Archaeologists discover remains of wartime Romani internment camp in Liberec
An archaeological survey in the northern Bohemian city of Liberec has revealed the remains of an internment or concentration camp for Roma during the Second World War that later served to hold French prisoners, forced to work in a quarry.
Historical records had listed the camp as being located near three intersecting streets in Liberec – Broumovská, Jablonecká and Kunratická – but the exact location was unclear, and the site had not been previously excavated.
At least 130 Romani people were interned there from 1941 to 1943, and then sent on to larger Nazi concentration or death camps – to women to Ravensbrück, men to Buchenwald and families to Auschwitz. None survived the war.
Two summers ago, historian Ivan Rous from the North Bohemian Museum in Liberec, pushed to erect seven white crosses in a meadow near the site, in remembrance of Romani children interned there, all infants or toddlers.
“Thanks to records of children born in Liberec, we were able to identify the specific transports to Auschwitz. The crosses are in their memory. This was the harshest of four camps built in Liberec – and yet there is no memorial. All were murdered in Auschwitz or other camps.”
Archaeologists began excavating a plot at the bend of Kunratická Street six weeks ago, ahead of the planned construction of new headquarters for the regional rescue service. They uncovered brick floors and foundation walls, some as deep as three metres underground, all in good condition.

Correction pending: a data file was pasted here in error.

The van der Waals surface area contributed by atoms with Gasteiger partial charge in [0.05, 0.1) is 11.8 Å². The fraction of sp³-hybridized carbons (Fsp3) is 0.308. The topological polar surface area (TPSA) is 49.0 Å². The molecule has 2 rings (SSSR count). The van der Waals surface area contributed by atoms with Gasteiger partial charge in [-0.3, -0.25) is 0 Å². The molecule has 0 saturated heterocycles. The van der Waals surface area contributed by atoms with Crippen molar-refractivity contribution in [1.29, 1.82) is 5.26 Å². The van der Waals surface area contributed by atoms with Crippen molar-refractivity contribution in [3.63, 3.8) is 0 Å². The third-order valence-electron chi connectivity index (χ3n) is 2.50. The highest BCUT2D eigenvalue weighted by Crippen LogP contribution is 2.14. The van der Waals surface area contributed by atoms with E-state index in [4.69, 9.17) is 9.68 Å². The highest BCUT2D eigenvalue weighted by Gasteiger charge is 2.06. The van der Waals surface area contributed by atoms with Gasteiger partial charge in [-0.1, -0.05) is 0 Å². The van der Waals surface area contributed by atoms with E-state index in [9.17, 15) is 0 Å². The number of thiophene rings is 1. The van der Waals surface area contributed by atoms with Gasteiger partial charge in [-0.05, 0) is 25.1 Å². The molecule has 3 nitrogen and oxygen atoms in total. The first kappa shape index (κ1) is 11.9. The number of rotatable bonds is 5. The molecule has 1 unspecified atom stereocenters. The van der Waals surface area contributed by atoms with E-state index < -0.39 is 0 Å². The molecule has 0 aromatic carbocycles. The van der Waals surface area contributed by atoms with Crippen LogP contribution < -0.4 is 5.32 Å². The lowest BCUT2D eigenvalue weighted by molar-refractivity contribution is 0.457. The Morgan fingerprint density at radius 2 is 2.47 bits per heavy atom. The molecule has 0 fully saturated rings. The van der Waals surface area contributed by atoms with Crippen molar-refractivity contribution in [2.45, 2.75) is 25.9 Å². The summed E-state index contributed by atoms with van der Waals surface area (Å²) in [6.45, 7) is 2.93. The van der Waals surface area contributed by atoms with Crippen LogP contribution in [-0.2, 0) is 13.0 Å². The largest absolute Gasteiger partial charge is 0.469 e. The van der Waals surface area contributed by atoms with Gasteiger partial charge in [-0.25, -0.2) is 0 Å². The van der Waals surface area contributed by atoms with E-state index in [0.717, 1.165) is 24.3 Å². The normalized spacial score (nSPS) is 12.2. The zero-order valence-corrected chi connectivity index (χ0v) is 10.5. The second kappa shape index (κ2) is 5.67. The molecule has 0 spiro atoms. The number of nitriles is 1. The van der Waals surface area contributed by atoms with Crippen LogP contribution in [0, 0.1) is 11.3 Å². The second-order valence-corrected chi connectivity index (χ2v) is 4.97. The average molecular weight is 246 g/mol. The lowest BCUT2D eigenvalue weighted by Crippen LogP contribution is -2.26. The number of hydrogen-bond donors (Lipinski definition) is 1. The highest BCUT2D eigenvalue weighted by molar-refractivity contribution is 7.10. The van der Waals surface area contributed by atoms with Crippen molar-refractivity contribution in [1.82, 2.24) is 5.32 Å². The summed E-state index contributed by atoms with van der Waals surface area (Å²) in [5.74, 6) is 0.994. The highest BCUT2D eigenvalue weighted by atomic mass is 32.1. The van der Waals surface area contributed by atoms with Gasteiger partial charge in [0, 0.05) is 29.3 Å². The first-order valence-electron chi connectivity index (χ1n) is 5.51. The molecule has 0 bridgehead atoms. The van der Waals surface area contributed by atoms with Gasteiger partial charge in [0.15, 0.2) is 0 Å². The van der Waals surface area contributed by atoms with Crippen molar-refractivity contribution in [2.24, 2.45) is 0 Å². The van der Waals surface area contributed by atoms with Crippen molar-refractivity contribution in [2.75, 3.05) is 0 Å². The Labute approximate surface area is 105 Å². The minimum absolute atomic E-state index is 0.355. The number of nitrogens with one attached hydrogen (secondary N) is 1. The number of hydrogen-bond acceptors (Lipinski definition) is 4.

From the second half of the 20th century on, the site served mainly as a landfill for municipal waste, including remnants from the construction of a nearby housing estate in Králův Háj. The Roma held in the camp were forced to help build it.
Petr Brestovanský, an archaeologist from the North Bohemian Museum in Liberec, said they were fortunate to find any remains, as most such camps were made of wood. Apart from foundations, they mainly found tin cups and broken dishes.
“We have uncovered large sections of the main building, which was 35 metres long and nearly 10 metres wide, along with an extension in the shape of a ‘T’ of about 10 by 8 metres, and preserved brick floors.”
Deputy Mayor Ivan Langer of the regional SLK party said the city will go ahead with plans to build the rescue service headquarters – which will help save lives – but will also erect a “dignified memorial” to the Romani sent to their deaths.
“We are thinking about building a memorial at the bend on the opposite riverbank. We’ve been talking to a quite well-known artist who could create something special. It is also quite important, of course, that it be easily accessible.”
In Liberec there were four facilities now described as internment or concentration camps for Romani prisoners although official correspondence at the time, with a few exceptions, referred to them as “Gypsy accommodations”.